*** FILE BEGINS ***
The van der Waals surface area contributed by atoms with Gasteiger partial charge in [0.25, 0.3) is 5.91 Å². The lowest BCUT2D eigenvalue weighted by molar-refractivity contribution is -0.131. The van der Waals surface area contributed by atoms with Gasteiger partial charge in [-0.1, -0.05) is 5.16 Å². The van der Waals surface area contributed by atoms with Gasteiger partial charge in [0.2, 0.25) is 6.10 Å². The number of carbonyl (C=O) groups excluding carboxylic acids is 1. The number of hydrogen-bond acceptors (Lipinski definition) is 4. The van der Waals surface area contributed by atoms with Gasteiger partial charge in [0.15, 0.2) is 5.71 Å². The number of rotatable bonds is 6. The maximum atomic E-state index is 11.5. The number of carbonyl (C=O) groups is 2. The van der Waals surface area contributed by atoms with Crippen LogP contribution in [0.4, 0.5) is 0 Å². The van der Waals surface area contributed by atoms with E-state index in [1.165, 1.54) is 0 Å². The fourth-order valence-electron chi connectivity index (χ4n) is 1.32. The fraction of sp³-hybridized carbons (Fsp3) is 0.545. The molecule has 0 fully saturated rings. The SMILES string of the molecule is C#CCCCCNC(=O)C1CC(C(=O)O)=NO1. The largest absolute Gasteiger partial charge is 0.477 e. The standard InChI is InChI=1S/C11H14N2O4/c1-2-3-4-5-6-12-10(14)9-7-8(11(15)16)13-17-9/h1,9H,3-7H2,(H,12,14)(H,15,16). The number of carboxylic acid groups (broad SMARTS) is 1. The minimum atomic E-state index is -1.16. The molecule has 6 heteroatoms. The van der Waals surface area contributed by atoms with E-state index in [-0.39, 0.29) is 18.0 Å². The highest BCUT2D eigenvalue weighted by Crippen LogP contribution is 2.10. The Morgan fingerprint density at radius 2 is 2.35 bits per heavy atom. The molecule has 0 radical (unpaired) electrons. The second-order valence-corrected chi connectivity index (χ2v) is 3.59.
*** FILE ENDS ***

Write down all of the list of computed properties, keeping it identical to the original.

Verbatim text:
The van der Waals surface area contributed by atoms with Gasteiger partial charge in [0.25, 0.3) is 5.91 Å². The lowest BCUT2D eigenvalue weighted by molar-refractivity contribution is -0.131. The van der Waals surface area contributed by atoms with Gasteiger partial charge in [-0.1, -0.05) is 5.16 Å². The van der Waals surface area contributed by atoms with Gasteiger partial charge in [0.2, 0.25) is 6.10 Å². The number of carbonyl (C=O) groups excluding carboxylic acids is 1. The number of hydrogen-bond acceptors (Lipinski definition) is 4. The van der Waals surface area contributed by atoms with Gasteiger partial charge in [0.15, 0.2) is 5.71 Å². The number of rotatable bonds is 6. The maximum atomic E-state index is 11.5. The number of carbonyl (C=O) groups is 2. The van der Waals surface area contributed by atoms with Crippen LogP contribution in [0.4, 0.5) is 0 Å². The van der Waals surface area contributed by atoms with E-state index in [1.165, 1.54) is 0 Å². The fourth-order valence-electron chi connectivity index (χ4n) is 1.32. The fraction of sp³-hybridized carbons (Fsp3) is 0.545. The molecule has 0 fully saturated rings. The SMILES string of the molecule is C#CCCCCNC(=O)C1CC(C(=O)O)=NO1. The largest absolute Gasteiger partial charge is 0.477 e. The standard InChI is InChI=1S/C11H14N2O4/c1-2-3-4-5-6-12-10(14)9-7-8(11(15)16)13-17-9/h1,9H,3-7H2,(H,12,14)(H,15,16). The number of carboxylic acid groups (broad SMARTS) is 1. The minimum atomic E-state index is -1.16. The molecule has 6 heteroatoms. The van der Waals surface area contributed by atoms with E-state index in [-0.39, 0.29) is 18.0 Å². The highest BCUT2D eigenvalue weighted by Crippen LogP contribution is 2.10. The Morgan fingerprint density at radius 2 is 2.35 bits per heavy atom. The molecule has 0 radical (unpaired) electrons. The second-order valence-corrected chi connectivity index (χ2v) is 3.59.